The Water Dancer: A Novel by Ta-Nehisi Coates
Updated: Sep 8, 2020
Genre: Historical fiction
Content warning: Depictions of violence, references to sexual assault
The Water Dancer (2019, 416 pages) is the debut novel by Ta-Nehisi Coates, an American author, who is well-known for his nonfiction writing and his work as a journalist for The Atlantic. Told from the perspective of the novel’s protagonist, Hiram (Hi) Walker, The Water Dancer is a slave narrative intermixed with magical realism. The novel follows Hi from when he is about 12 years old and is enslaved on his white father’s declining tobacco plantation in Virginia to when he is an adult and begins working with the Underground Railroad. When we first meet Hi in the novel, we learn two things about him. First, he has a photographic memory, yet he is unable to remember his mother, who was sold by his father years before. Second, we learn that Hi has a supernatural gift, called Conduction where he can transport himself and others using the power of memory and water. These gifts prove to be very useful to Hi at important periods of his life and ultimately leads him to connect with one of his heroes, Harriett Tubman, who also shares the gift of Conduction.
The Water Dancer starts with Hi recounting a carriage accident on a bridge, where he and his white half-brother, Maynard, are thrown into the river and Hi first uses his power of Conduction to transport himself away from danger but he is unable to help his brother, who drowns: “I would like to say that that I mourned right then, or took some manner of note. But I did not.” After this incident, Hi is unable to explain how he was able to escape certain death but it does ignite in him a new purpose: “I must get out”. Hi decides to run away with his love interest Sophia but after a shocking betrayal, they are separated and Hi finds himself among the members of the Underground Railroad. After being trained as an agent for the Underground, Hi makes it north to Philadelphia, where he connects with other free Blacks and meets Harriett Tubman, who teaches him how to effectively use his powers of Conduction to transport people out of slavery and into freedom.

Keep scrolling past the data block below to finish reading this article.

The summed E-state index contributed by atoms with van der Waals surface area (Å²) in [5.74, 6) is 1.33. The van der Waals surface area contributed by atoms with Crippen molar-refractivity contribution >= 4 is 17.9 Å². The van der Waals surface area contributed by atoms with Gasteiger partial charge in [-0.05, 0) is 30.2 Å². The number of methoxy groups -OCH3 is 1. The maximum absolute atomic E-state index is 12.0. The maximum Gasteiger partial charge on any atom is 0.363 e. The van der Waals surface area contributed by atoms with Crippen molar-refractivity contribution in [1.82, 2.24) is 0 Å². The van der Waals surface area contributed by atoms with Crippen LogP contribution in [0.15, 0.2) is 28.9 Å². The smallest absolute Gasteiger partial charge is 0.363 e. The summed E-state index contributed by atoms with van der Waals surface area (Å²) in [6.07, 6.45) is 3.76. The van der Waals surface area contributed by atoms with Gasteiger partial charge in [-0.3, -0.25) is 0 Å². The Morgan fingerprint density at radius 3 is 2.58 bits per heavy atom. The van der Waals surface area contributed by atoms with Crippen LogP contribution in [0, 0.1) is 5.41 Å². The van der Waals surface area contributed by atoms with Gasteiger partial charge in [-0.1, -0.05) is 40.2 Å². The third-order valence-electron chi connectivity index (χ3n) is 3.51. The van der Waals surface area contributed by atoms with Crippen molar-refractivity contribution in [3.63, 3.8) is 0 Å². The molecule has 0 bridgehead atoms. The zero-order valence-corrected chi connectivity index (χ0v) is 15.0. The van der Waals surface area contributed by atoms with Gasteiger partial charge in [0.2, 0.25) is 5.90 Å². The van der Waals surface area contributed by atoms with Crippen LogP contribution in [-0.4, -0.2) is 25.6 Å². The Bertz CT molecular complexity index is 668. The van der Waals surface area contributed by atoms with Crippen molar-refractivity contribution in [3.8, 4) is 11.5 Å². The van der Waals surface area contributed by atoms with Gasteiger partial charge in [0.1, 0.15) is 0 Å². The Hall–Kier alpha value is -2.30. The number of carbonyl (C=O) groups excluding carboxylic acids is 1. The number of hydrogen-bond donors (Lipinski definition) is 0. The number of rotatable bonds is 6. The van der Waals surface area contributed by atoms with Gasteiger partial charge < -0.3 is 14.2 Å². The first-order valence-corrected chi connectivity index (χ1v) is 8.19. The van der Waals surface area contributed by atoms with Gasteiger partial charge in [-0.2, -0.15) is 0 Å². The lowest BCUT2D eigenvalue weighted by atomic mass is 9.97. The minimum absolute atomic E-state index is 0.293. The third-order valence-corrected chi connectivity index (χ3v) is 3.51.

One of the things that Coates does well in this novel is to show how deeply intertwined lives of the enslaved and the slave owners were on the plantation, yet how these two groups lived such drastically different lives: “the crushing weight of seeing how the Quality truly lived, in all their luxury and how much they really took from us.” As the son of the plantation owner, Hi is given the opportunity to work in the big house and become his white half-brother’s manservant instead of the back-breaking labor in the fields. However, as Hi approaches the big house on his first day, he comes to a sobering realization: “As I mounted each step, I felt the terrible logic of the Task, my Task, snap into place. It was not just that I would never be heir to even one inch of Lockless. And it was more than knowing I would never be a subscriber to the fruit of my own labor. It was also that my own natural wants must forever be bottled up, that I must live in fear of those wants, so that more than I must live in fear of the Quality, I must necessarily live in fear of myself.”
Another thing I liked about the Water Dancer is how Coates relates the unique horrors of slavery for Black women. With the character Thena (Hi’s adoptive mother), Coates describes the emotional trauma Black mothers experienced when they have their children sold or die young either due to the apathy or negligent of the plantation owner and how that trauma can live with women for the rest of their lives: “Even when she swung her broom at us, I sense the depth of that loss, her pain, a rage that she, unlike the rest of us, refused to secret away, and I found that rage to be true and correct.” In the character of Sophia, Hi’s love interest, we see the suffering of young attractive enslaved women who endure the trauma of sexual exploitation and concubinage to much older white men. As a woman, Sophia is enslaved in ways that Hi is not, because of her status as the sexual favorite of the owner of a neighboring plantation, she is not free to have a romantic relationship with Hi. Additionally, she runs the risk of having a child with the man who has enslaved her, further endangering her chances of having a happy life with Hi, who resents not being able to protect her from the man who sexually exploits her.